Leigh Hansson is a sanctions expert and partner at international law firm Reed Smith.
Speaking in 1848, at a time of upheaval across Europe, British Foreign Secretary and “gunboat diplomat” Lord Palmerston declared that Britain had “no eternal allies” and ” no perpetual enemies”. diplomacy.
More than 150 years later, once again in a tumult of time, that same thought guides British policy as it considers what kinds of sanctions to impose on Russia should the Kremlin decide to invade Ukraine. Should the UK follow the lead of its ally the US in adopting a combative approach in Moscow? Or should it keep its sanctions regime in step with the European Union, or even chart its own course?
On paper, Britain has so far moved closer to its allies on sanctions policy, albeit with less enthusiasm. The UK, EU and US have all imposed similar sanctions regimes on Belarus and Iran, even though the UK was still an EU member in the case of the latter.
When it comes to law enforcement, however, London has been far less optimistic than Washington. While the US levied $1.3 billion in fines for breaching sanctions in 26 enforcement cases in 2019 alone, a report released earlier this month found the UK had no imposed only six fines for breaching sanctions since the Office for Sanctions Implementation (OFSI) was set up in 2016. According to one commentator, the £21million in fines suggests UK sanctions are “powerless”.
However, this review may not be entirely fair. It takes time for new organizations and government agencies to put the right structures in place. What is more remarkable is that, despite Brexit, the UK’s recent stance on sanctions has been less aligned with that of the US than with that of the EU.
When it comes to taking action against Russia for its past actions against Ukraine, for example, the UK and EU have imposed substantial territorial sanctions on finance, trade in key sectors and investments in Crimea and Sevastopol, which could be extended to cover the whole of Ukraine. Likewise, companies that take action in violation of the sanctions, as well as employees who are citizens of either, may face sanctions under their respective regimes.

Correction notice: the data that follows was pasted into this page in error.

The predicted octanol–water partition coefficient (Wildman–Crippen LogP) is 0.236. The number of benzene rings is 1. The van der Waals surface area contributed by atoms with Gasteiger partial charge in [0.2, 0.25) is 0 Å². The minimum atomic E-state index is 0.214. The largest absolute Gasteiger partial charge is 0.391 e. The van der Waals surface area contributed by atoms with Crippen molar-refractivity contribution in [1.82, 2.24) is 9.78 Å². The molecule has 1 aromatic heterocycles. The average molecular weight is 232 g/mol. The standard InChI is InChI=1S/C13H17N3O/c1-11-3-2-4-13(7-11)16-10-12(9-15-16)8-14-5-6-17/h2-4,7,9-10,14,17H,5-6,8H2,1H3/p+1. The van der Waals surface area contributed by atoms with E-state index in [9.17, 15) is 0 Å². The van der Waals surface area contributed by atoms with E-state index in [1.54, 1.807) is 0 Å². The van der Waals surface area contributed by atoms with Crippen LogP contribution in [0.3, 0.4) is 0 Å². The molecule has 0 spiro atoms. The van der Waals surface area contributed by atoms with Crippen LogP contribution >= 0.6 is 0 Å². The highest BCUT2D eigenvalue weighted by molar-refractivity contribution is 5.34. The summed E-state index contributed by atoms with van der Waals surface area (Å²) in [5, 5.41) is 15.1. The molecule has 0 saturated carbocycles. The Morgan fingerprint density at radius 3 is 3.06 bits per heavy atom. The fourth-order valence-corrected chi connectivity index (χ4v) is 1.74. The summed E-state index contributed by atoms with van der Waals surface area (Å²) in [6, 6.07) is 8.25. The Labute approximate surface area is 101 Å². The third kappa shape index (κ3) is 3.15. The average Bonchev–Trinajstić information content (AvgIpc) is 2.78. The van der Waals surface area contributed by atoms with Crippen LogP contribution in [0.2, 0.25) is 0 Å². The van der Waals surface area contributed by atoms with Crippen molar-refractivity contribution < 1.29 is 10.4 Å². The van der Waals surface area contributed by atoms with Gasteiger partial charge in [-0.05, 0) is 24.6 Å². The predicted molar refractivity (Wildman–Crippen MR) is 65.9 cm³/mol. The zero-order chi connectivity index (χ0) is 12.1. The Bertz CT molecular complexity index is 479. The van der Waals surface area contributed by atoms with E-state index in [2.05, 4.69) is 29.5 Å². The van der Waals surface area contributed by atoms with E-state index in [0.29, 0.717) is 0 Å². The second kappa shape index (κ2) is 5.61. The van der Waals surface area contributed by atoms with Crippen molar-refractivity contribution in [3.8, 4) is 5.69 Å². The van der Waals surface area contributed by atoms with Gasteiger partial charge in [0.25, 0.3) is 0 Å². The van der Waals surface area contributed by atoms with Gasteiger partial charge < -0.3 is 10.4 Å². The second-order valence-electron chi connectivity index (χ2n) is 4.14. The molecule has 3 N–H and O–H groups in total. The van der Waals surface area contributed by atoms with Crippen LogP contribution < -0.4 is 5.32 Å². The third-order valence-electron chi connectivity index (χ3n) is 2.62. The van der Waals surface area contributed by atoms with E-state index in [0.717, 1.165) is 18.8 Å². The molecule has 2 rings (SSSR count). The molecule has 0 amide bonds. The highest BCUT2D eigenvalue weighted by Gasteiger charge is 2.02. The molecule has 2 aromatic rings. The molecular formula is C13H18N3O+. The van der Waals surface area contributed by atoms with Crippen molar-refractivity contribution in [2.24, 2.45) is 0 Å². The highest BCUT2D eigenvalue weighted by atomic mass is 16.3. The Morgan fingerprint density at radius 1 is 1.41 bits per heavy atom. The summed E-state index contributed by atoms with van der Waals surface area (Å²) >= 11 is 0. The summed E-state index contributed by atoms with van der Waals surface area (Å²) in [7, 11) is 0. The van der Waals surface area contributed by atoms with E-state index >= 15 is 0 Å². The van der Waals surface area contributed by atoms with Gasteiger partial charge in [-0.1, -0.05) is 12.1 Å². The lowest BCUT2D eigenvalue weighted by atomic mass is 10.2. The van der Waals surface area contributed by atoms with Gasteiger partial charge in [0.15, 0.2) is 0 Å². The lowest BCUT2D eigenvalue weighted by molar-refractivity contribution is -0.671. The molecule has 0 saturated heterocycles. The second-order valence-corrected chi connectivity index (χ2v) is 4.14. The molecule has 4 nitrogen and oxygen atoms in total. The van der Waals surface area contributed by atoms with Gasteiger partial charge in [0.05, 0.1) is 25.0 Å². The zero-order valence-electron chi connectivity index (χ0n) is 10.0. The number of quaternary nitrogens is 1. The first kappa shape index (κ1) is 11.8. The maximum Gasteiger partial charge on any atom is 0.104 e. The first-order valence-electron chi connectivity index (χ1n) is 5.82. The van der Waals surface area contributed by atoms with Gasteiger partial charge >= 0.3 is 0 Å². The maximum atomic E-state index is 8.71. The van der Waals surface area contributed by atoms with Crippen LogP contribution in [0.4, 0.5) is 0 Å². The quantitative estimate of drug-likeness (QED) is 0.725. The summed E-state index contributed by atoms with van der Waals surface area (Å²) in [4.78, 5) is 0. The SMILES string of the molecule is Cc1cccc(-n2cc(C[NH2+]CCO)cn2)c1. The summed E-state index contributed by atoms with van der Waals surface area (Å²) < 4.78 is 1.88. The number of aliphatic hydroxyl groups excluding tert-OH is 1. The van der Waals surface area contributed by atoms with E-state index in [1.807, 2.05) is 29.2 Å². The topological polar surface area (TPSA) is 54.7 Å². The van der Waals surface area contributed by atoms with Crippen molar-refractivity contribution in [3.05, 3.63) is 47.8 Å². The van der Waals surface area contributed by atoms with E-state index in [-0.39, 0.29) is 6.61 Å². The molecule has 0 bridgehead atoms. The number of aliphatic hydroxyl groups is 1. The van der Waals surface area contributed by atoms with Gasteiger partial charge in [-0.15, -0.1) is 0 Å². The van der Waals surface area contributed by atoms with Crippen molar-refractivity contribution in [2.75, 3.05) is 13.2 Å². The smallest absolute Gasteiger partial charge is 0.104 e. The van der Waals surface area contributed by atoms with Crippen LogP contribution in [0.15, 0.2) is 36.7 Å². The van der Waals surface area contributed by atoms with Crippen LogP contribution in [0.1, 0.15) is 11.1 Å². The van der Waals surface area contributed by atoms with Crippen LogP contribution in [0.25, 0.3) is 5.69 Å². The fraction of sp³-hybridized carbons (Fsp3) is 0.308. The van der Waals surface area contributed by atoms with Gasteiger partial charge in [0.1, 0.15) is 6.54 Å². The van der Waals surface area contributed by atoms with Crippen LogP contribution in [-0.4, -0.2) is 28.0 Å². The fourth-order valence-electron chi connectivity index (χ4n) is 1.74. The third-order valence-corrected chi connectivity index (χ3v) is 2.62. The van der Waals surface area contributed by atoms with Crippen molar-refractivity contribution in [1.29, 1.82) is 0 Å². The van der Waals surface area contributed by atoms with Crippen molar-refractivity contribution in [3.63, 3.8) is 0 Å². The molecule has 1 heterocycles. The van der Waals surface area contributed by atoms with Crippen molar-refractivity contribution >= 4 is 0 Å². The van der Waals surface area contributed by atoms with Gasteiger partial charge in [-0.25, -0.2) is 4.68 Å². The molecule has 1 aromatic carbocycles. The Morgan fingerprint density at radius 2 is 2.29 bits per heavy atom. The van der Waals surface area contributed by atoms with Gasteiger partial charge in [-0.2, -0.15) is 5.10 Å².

The real question, however, is what Britain’s sanctions policy will look like in the future. As British Prime Minister Boris Johnson has noted – in characteristically colorful language – the West is addicted to the “hypodermic drip of Russian hydrocarbons” that needs to be “ripped out”. In more basic language, it does seem that Europe’s apparent immediate reliance on Russian energy, of which the Nord Stream 2 gas pipeline is perhaps totemic, could undermine the Western united front. After all, Berlin dragged its feet a lot about banning the pipeline.
So it could be that in the future, where the EU is paralyzed by the need for consensus, the UK will be more nimble, bringing its policy closer to that of Washington.
Certainly, despite all the rhetoric about the “mother of all sanctions”, the UK is unlikely to fully match the enthusiasm of the US. But he is likely to deviate from the softer stance we can expect from the EU. Johnson’s stated desire to prevent Russian companies from raising capital in London’s financial markets, for example, could indicate a desire to target the banking sector.
So, will the UK’s interim sanctions regime prove effective? It is simply too early to tell. But what is clear is that whether it is Russia or other future challenges, the UK will now chart its own course.